Ancient wisdom, modern foolishness

We learn more about the decline of philosophy in our time than about its rise in antiquity


This article is taken from the October 2023 issue of The Critic. To get the full magazine why not subscribe? Right now we’re offering five issues for just £10.

This interesting, sometimes fascinating book is “about the first stirrings of philosophical thinking amongst the Iron Age Greeks”. Perhaps it’s less about those first stirrings than the last gasps of philosophical thinking in our age, though. It reminded me of Stephen Hawking’s announcement that philosophy was dead because it couldn’t keep up with physics. The headline of a Telegraph article in 2011 provided the epitaph: “Stephen Hawking tells Google ‘philosophy is dead’.” The physical universe may or may have not begun with the Big Bang; philosophy doesn’t end with a bang but a mention of Google.

Adam Nicolson is attempting to revive a pre-Socratic view of the world, probably as a response to the recent rise of practical Stoicism as a popular phenomenon. This is a noble task, but pre-Socratic philosophy, like Hawking’s universe, consists mostly of empty spaces. Nicolson’s book fills those spaces with brilliant storytelling.

How to Be: Lessons from the Early Greeks, Adam Nicolson (William Collins, £25)

There are two competing books in this volume. The first is about the Greek world of the 7th century BC to the 5th; all this is written with erudition and gusto. Nicolson conjures before our eyes the bustling Greek harbours, symposia filled with wine, poetry and love, and the horrors of slavery, war and exile.

We are pleasurably immersed in the world where Greek philosophy emerged. However, the other book in this volume, the one about the origins of philosophy, is disappointing. It tells us much more about the decline of philosophy in our time than about the rise of it during antiquity.

Nicolson has fallen prey to philosophical urban legends born during the Enlightenment. The philosopher Xenophanes of Colophon (570– 478 BC) depicted a God who is all-seeing, all-thinking, all-hearing. Nicolson calls him “an abstract God” (that’s certainly not my idea of abstract). Heraclitus (fl. 500 BC) thundered that people prefer to dream rather than look at one reality; Nicolson reduces his wisdom to an “embrace of cosmic doubt”.

For Pythagoras (570–495 BC), who discovered that his self cannot be destroyed by death, the soul is “something of a luxury product”: he can’t accept that “these marvellous selves will not last forever”. The metaphysics of Parmenides (early 5th century BC) is allegedly born out of emotional trauma (he was the son of refugees from Phocaea in western Turkey), which forced him to “deny the mutability of the world”.

Nicolson seeks the beginning of the miracle of Greek philosophy in what he calls “the harbour mind”. A philosopher is depicted as a sailor who casts off and “sets his own course” in a life “where there is none to oversee or judge you; a kind of divinity has a chance of shaping your life”. It is all about “fluidity” and “negotiable identities”. This is not Heraclitus or Empedocles, but Zygmunt Bauman (1925–2017), the sage of our neoliberal, postmodern Dark Ages.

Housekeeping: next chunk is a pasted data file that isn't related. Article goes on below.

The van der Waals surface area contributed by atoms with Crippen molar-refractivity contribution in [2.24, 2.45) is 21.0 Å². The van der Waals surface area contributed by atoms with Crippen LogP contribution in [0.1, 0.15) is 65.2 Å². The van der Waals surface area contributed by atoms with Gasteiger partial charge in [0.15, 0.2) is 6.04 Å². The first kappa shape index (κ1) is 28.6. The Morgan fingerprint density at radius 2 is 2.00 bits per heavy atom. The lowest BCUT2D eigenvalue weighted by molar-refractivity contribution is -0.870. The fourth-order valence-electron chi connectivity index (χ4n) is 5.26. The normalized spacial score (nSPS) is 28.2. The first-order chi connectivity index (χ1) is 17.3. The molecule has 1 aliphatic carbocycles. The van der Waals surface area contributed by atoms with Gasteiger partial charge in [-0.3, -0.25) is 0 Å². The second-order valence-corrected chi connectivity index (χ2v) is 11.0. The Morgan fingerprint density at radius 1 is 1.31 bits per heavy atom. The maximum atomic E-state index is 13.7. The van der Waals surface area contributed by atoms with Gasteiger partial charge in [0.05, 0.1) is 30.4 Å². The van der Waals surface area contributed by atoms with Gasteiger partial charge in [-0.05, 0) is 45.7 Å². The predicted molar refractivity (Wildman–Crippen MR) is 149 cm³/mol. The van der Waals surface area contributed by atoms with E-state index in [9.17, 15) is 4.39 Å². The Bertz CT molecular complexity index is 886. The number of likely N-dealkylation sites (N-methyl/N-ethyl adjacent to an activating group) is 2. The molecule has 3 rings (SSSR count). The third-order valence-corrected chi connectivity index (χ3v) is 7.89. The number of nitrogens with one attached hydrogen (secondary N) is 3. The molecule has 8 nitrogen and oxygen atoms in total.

This isn’t a remedy; it’s a lethal injection

The ghost of Plato looms over the book as it majestically approaches harbour. It is a distorted, straw-manned Plato, though, “for whom the insubstantial, pure and conceptual world was more real than the material world around us”. The juxtaposition of “the conceptual” and “the material” is in fact modern, not ancient or mediaeval. Nicolson finds a remedy in the pre-Socratics’ “dolphin mind” or “reliance on fluidity”. This isn’t a remedy; it’s a lethal injection.

I admire Nicolson’s recognition of the goodness and beauty of the world, present on almost every page; it is there in the pre-Socratics, as later in Plato, Aristotle and Plotinus. It is not to be found primarily in “an incomparable spaghetti allo scoglio … in the Ristorante Delfino” on the island of Ischia, though.

When a large portion of the book is an understandable protest against the horrors of ancient slavery (with repeated suggestions that it somehow might have contributed to the birth of philosophy), the author’s references to charming restaurants in the Mediterranean lose their flavour. Unlike Albert Camus’ painfully beautiful Pagan hymns to the North African earth and sea, which were born of the sufferings that he shared with the poor, these gourmet anecdotes might uncharitably be read as the impressions of a rich tourist.

They may cause us to forget the real wisdom of Greek philosophy — namely, that Heraclitus’ burning logos or Parmenides’ “well-rounded truth” is to be found shining through our daily tasks: changing nappies, buying groceries, and quietly bearing the guilt of those who are better off in this beautiful and terrifying world.

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